KiD CuDi – Man on the Moon II: The Legend of Mr Rager | Album Review



Unearthing one of music’s most recent enigmas, in 2008 Kanye West introduced us to Scott “Kid Cudi” Mescudi who, without question, shares many of his mentor’s attributes. His Man on The Moon debut album trawled through the crevices of Cudi’s darkly humorous mind, inspired by a score which was a hybrid of new era Hip Pop and ’70s Bowie/Zappa/Pink Floyd.

Whilst creatively he pushes close to the limit, away from the studio he dances on the wrong side of controversy – gaining a reputation for altercations with fans, a documented drug issue and speaking candidly on other rappers. But the gravelly voiced singer, rapper – and now actor – returns with the sequel to his heralded debut.

Whilst many have often debated just how to define Cudi’s sound, what is most appeasing is that it sounds like nothing which is currently being pumped out. The opener “Scott Mescudi Vs The World” is a lofty, galactic number where Cee-Lo Green’s contributions add much life and serenity to Kid Cudi’s ‘back to the wall’ tale.

The first installment of Man On The Moon… was praised (and scorned) by many for its creativeness and … Mr Rager follows suit albeit not as daring as the previous effort. ‘REVOFEV’ is a catchy, sing-a-long pleaser in which Cudi’s hoarse vocals speak words to uplift those in the dumps. Although Cudi is great at providing hooks and depicting haunting tales of a drug induced life, what will remain a split decision is whether Cudi’s groanings in-between are embraced or knocked back.

MANIAC” and “Mojo So Dope” are examples where Mr Mescudi’s ‘unique’ methods are quite trying – but there are a number of moments when this signature styling work brilliantly to create the dark, emotive mood of this album. Bringing Mary J Blige on board pays off big time, with the two tracks she features on (“Don’t Play This Song” and “These Worries”) adding further depth and soul to Kid Cudi’s work.

Contrasting with the bleak sound of much of the album, “Erase Me” strikes it lucky with an upbeat winning combination of the Cleveland artist’s rockstar-like nonchalance towards a scorned ex and a welcome appearance from Kanye West. Amidst all of the cross genres which appear on The Legend of Mr Rager, Cudi provides more Hip Hop led tracks than on his first outing.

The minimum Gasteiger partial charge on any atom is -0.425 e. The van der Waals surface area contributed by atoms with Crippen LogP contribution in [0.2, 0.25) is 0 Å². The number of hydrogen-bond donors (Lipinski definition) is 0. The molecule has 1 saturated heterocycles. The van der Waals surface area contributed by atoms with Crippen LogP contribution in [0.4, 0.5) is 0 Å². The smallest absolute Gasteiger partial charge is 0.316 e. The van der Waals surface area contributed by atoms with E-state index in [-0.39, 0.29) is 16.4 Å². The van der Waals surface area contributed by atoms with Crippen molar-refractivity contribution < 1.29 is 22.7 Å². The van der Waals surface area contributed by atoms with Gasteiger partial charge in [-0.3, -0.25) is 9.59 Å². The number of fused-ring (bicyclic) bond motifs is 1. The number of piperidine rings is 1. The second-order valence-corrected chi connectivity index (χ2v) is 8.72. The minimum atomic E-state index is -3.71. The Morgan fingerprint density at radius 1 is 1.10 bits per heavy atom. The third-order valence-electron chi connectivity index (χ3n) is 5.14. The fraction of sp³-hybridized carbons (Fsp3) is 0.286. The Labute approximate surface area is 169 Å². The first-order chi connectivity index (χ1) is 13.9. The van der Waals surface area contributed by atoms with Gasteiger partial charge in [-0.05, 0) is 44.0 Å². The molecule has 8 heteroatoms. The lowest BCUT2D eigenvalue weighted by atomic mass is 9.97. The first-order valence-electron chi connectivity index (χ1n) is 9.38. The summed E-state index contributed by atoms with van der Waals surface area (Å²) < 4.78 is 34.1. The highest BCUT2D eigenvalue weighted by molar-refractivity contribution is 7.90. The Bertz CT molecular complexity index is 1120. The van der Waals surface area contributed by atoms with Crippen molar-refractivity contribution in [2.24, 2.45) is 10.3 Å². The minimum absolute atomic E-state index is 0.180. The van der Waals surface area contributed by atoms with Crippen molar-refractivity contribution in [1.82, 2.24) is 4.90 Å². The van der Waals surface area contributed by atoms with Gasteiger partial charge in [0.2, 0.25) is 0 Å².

“Wild’n Cuz I’m Young” is a subtle yet effective vibing track whilst “Ashin’ Kusher” and “The End” (which features Chip Tha Ripper, GLC and vocalist Nicole Wray) are exceptional joints which will satisfy those who want something a little harder from Cudder.

If the first album was the big money, special effects filled blockbuster, this sequel is the sombre, more reflective installment. Easier to ‘get’ than its predecessor, Man on the Moon II opts for simpler productions and more guests and – even though his slurred signature vocals often grate the chiming sounds on the album – Cudi ropes in the listener with his personal take on private, morbid subjects; delivered with a charm which seasons the dark matter on offer.

Left of center music fans will welcome the album with open arms, whilst Hip Hoppers will filter through the experimental matter for something residing a little closer to home. Kid Cudi produces a satisfactory sophomore album which provides a little more insight into the tormented genius/madman from the G.O.O.D Music family.

–Henry Yanney

Man on the Moon II: The Legend of Mr Rager is out now. Purchase via iTunes UK / US, Amazon UK / US.

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